Antitrust Lawyer Blog Commentary on Current Developments


On December 18, 2008, the Department of Justice (“DOJ”) filed an antitrust lawsuit against Microsemi Corporation (“Microsemi”) alleging that Microsemi’s acquisition of Semicoa Inc.’s (“Semicoa”) assets has reduced or eliminated competition for the development, manufacture, sale of certain semiconductor devices used by the U.S. military and space programs, resulting in the increase in the price of these products and a potential decline in quality.
Microsemi’s acquisition of Semicoa in July 2008 was not required to be reported to the DOJ and Federal Trade Commission as required for certain transactions under the Hart-Scott-Rodino Antitrust Improvements Act of 1976.

The DOJ alleges that the acquisition created a monopoly for small signal transistors certified by the Defense Supply Center Columbus, a component of the DOD, at the Joint Army-Navy Technical Exchange-Visual Inspection (“JANTXV”) and Joint Army-Navy Space (“JANS”) levels of reliability on its qualified manufacturers list or QML. In addition, the DOJ alleges that the acquisition reduced competition from three to two competitors in for JANTXV and JANS certified ultrafast recovery rectifier diodes.

Transistors and diodes are semiconductor devices used to control the flow of electric current. Small signal transistors are a class of transistors commonly used in communications and other signal processing applications that operate at low power levels, amplifying electrical signals. Rectifier diodes also operate at low power levels, converting alternating current to direct current. Ultrafast recovery rectifier diodes are distinguished by extremely high alternating speeds, which minimize power loss and waste heat generation.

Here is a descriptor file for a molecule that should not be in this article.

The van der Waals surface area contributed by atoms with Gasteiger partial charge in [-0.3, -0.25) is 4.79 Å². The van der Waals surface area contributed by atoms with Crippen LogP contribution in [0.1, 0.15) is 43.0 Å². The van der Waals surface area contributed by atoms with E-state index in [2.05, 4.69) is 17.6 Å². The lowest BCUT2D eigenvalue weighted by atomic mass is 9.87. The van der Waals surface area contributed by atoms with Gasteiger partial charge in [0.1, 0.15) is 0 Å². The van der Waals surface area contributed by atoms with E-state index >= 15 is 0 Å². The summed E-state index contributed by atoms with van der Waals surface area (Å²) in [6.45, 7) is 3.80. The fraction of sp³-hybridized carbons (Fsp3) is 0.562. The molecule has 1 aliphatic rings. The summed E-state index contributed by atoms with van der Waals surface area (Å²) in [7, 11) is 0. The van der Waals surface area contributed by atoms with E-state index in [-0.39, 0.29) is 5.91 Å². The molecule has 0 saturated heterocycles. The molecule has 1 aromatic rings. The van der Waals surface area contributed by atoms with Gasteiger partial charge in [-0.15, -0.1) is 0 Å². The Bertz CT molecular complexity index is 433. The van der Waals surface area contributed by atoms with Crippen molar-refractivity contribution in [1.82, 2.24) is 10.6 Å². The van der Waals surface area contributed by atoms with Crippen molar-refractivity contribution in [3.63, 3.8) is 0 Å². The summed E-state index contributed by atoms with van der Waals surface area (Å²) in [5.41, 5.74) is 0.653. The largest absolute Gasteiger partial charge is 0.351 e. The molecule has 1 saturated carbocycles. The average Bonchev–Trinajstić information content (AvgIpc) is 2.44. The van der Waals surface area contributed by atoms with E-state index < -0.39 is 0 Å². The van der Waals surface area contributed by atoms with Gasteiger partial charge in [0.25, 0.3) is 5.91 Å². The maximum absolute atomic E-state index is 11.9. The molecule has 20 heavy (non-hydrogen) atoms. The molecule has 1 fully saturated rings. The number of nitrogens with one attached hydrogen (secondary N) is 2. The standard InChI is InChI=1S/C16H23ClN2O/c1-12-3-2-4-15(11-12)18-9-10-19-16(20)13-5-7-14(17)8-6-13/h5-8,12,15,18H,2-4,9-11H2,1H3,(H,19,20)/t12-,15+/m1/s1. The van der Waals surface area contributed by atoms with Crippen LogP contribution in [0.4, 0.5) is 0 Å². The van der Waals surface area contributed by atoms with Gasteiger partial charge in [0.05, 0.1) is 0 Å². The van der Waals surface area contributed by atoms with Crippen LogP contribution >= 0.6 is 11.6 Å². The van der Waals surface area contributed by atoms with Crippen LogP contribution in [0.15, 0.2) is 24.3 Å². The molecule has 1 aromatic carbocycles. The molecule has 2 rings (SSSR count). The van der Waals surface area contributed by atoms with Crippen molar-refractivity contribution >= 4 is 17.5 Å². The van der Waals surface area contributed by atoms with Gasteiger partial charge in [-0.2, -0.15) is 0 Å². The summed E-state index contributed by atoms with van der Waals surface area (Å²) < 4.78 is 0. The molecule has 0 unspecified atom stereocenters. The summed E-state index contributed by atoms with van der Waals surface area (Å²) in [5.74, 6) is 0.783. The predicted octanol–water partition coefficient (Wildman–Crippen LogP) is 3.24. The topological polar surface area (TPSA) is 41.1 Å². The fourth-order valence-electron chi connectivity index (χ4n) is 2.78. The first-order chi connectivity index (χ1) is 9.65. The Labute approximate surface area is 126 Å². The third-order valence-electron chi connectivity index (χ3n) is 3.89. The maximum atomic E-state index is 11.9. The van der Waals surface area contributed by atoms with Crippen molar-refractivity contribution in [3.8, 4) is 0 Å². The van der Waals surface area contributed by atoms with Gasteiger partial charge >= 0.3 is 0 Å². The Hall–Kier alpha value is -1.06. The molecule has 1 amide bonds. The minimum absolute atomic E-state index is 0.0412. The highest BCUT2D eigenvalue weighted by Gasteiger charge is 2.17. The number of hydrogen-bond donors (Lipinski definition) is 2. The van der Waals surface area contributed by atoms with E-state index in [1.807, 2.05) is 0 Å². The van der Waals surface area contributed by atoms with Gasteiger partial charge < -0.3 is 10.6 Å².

Without the competition from Semicoa, Microsemi unilaterally raised the prices of small signal transistors. Before the acquisition, Semicoa was planning on entering into the development, manufacture, and sale of JANTXV and JANS certified ultrafast recovery rectifier diodes. According to the DOJ, Semicoa was poised to compete aggressively with Microsemi.

To remedy the situation, the DOJ is seeking to have Microsemi undo its acquisition of Semicoa by selling off its assets.

The challenge is noteworthy for several reasons. First, the challenge reiterates that the antitrust agencies are serious about enforcing the antitrust laws against small mergers that do not meet the HSR thresholds. Second, it demonstrates that completed deals that slip beneath the DOJ’s radar screen initially are fair game even if the DOJ learns about them later. Third, the fact that a deal is not HSR reportable does not mean that no antitrust issues exist with the combination. Fourth, the DOJ can and will challenge a consummated deal if it determines that the deal is anticompetitive. Fifth, the DOJ has a particular interest in post-acquisition competitive effects of consummated mergers.

Therefore, parties to a consummated deal that raise significant antitrust issues and avoided HSR scrutiny, for whatever reason, should proceed with reasonable caution and closely monitor post-acquisition conduct. Moreover, corporate and private counsel should be aware of the likely consequences and the risks of consummating transactions that raise significant competitive issues. The risks may include: defending against costly and lengthy government investigations; reorganizing to the government’s demands of possible divestitures even after integration has taken place; and disgorging profits gained form the alleged anticompetitive merger.

Andre Barlow

(202) 589-1834